Honestly though, Kang-ho seems to use all of his experience and all of his energy. Like the rest of the world, he seems visibly moved by the timeless theme of class warfare. He plays a character so deeply affected by his country’s rampant economic problems, and more importantly, he plays this character well. This kind of authenticity feels rare. This kind of connection to a character feels rare. There are so many small factors that ultimately make this a performance that can’t be missed.
15. Lupita Nyong’o – Us
It’s hard to find a performer with as much versatility as Lupita Nyong’o. The woman can do anything, so a double role in a Jordan Peele directed horror flick hardly seems out of her element. In fact, it practically seems like the next logical step after beefy awards performances and showy blockbuster performances.
Let’s set aside genre stereotypes for a second. We can’t put Us in the same category as something like The Turning. This isn’t some hastily stitched together amalgamation of jump scares. This is a Jordan Peele movie, and as such, it needs to be treated a little differently.
So what does that mean for Lupita? Basically, it means she has more to work with. The script asks for two very different performances. Adelaide, the protagonist, may look the same as her doppelganger, but she sure as hell doesn’t act the same. The doppelganger character will make your skin crawl, but it’s not necessarily a better performance. The two roles allow us to see different albeit impressive sides of the same actress.
Both characters show serious amounts of talent. One could argue that you don’t even need to see both roles to appreciate what Lupita is doing. Still, her performance lands a spot on this list precisely because we get two for the price of one. This is how dual roles need to be done.
14. Shia LaBeouf – Honey Boy
It takes a lot of balls for someone to step up to the plate and play a fictionalized version of own their father. In Honey Boy, a deeply personal autobiographical tale, Shia LeBeouf does just that. Following countless controversies involving bizarre publicity stunts and alcohol-related mishaps, the once in-demand star delivers a comeback performance we didn’t know we needed.
Actually, he delivers one of two comeback performances. The Peanut Butter Falcon gave us a taste of this Shia LaBeouf renaissance, and then Honey Boy came along and tied everything together. Though both very different roles, he fully commits to each of them. Honey Boy just happens to give the paper bag wearing actor more to work with in the end.
This is a dark, often uneasy performance, which makes sense considering the fact that this is a dark, often uneasy experience as a whole. LaBeouf spits out profanities with an acid tongue. He’s borderline insufferable, but that’s why we keep watching. The actor has an unparalleled ability to leave viewers in a trance, so sit back and enjoy the magic.
13. Awkwafina – The Farewell
Last year, the usually comedic Awkwafina decided to buckle down and show us a more somber side of herself. Though billed as a comedy, The Farewell is in a different category than Crazy Rich Asians. Previously, her goal as an actress was to make you laugh. This time around, that seems like more of an added bonus.
As usual, Awkwafina is funny, but that’s such a small factor in the grand scheme of things. Sure, she’s funny, but she’s also radiant in other ways. This melancholy story needs some kind of balance between funny and serious. Strictly funny won’t cut it, and neither will strictly serious. Awkwafina finds that balance and then some.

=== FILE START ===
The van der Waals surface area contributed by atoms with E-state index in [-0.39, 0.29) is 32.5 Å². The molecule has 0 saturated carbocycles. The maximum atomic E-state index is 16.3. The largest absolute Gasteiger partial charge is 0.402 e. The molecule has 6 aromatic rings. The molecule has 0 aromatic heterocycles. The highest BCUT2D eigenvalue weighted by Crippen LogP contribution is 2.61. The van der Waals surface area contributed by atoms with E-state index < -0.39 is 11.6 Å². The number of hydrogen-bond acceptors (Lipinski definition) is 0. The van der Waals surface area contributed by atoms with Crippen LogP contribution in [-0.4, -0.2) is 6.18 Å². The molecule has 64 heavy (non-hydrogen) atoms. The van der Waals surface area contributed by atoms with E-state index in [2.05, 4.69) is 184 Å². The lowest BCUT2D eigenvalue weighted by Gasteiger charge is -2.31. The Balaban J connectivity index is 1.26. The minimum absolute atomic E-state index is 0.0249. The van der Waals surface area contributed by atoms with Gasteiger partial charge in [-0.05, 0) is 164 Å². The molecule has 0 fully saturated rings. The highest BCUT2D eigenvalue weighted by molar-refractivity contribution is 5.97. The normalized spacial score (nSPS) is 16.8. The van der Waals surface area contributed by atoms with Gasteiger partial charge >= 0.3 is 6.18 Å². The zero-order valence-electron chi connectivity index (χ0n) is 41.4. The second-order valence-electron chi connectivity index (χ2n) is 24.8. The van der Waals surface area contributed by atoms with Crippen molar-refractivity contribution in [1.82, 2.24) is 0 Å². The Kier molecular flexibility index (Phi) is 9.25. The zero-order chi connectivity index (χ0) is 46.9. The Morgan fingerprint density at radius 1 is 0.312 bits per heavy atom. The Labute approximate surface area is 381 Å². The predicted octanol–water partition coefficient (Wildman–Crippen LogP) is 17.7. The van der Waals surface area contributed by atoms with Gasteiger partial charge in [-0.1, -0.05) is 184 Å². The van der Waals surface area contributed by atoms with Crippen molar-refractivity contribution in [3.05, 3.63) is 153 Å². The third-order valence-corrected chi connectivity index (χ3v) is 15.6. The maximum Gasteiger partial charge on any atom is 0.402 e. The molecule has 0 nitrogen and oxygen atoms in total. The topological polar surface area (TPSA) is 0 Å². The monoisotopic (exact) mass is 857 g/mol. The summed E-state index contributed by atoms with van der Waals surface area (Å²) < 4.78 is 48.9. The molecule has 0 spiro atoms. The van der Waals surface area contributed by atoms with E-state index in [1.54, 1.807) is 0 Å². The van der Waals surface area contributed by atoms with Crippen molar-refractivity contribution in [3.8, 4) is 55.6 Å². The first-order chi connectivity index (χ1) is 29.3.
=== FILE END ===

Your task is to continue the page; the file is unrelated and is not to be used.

12. Willem Dafoe – The Lighthouse
Willem Dafoe’s Oscar snub is absolutely criminal, but maybe the Academy just isn’t ready to award a character who happens to be a chronic farter. All jokes aside, Willem Dafoe strikes a masterful balance between the serious and the absurd in his role as Thomas Wake. Robert Eggers’ follow-up to The Witch is a genre-defying spectacle that clearly needed a performer known for chameleon-like qualities. As such, Dafoe is a natural choice.
There’s a rhythmic quality to his performance in The Lighthouse. At times, it feels as though he’s reading off-tempo sheet music. There’s a lot of intricacy to his performance, but he follows along without missing a beat.
He’s left to do this little song and dance with the help of Robert Pattinson and nobody else. Excess characters are absent due to the isolated setting. This means that the two leads must have some sort of chemistry. They need to feed off one another, and luckily they do.
Frankly, the movie wouldn’t work without this kind of chemistry. Yes, the aforementioned “rhythmic quality” helps, but it’s only a fraction of a larger piece. When all of these larger pieces fit together, you’re left with something awe-inspiring.
11. Eddie Murphy – Dolemite Is My Name
Dolemite Is My Name is a revelatory celebration of black culture. It’s a pitch perfect reminder of why blaxploitation became such a beloved subgenre back in the 1970s. It’s not just a fun movie; it’s also an important movie. This is largely due to the celebratory nature of the story, but this film has one more trick up its sleeve: Eddie Murphy.
Save for a couple family movies and a failed comeback attempt, Murphy had been largely absent during the 2010s. Prior to Dolemite Is My Name, the decade only really brought him a Razzie nomination, so could you blame him for taking a step back and rethinking his career?
It turns out that, in order for Murphy to succeed, he needed to start from square one. He became famous because of his foul-mouthed R-rated comedies, so it only seems appropriate that his comeback role would be a foul-mouthed R-rated comedy.
It succeeded where Mr. Church, his previous comeback attempt, failed. Rather than throwing Murphy into a problematic after-school special, Dolemite Is My Name gives the actor something he can really sink his teeth into. This is a role tailor-made for Murphy, and that’s why it works.
Murphy’s future could be very bright if he continues to accept roles that fit him like a glove. With the upcoming release of Coming 2 America, it’s starting to look like that’s a possibility. Sure, he could scoop up every potential box office success like he started doing in the early aughts, but maybe he’s beginning to realize that Dr. Dolittle 2 isn’t as rewarding as something like this.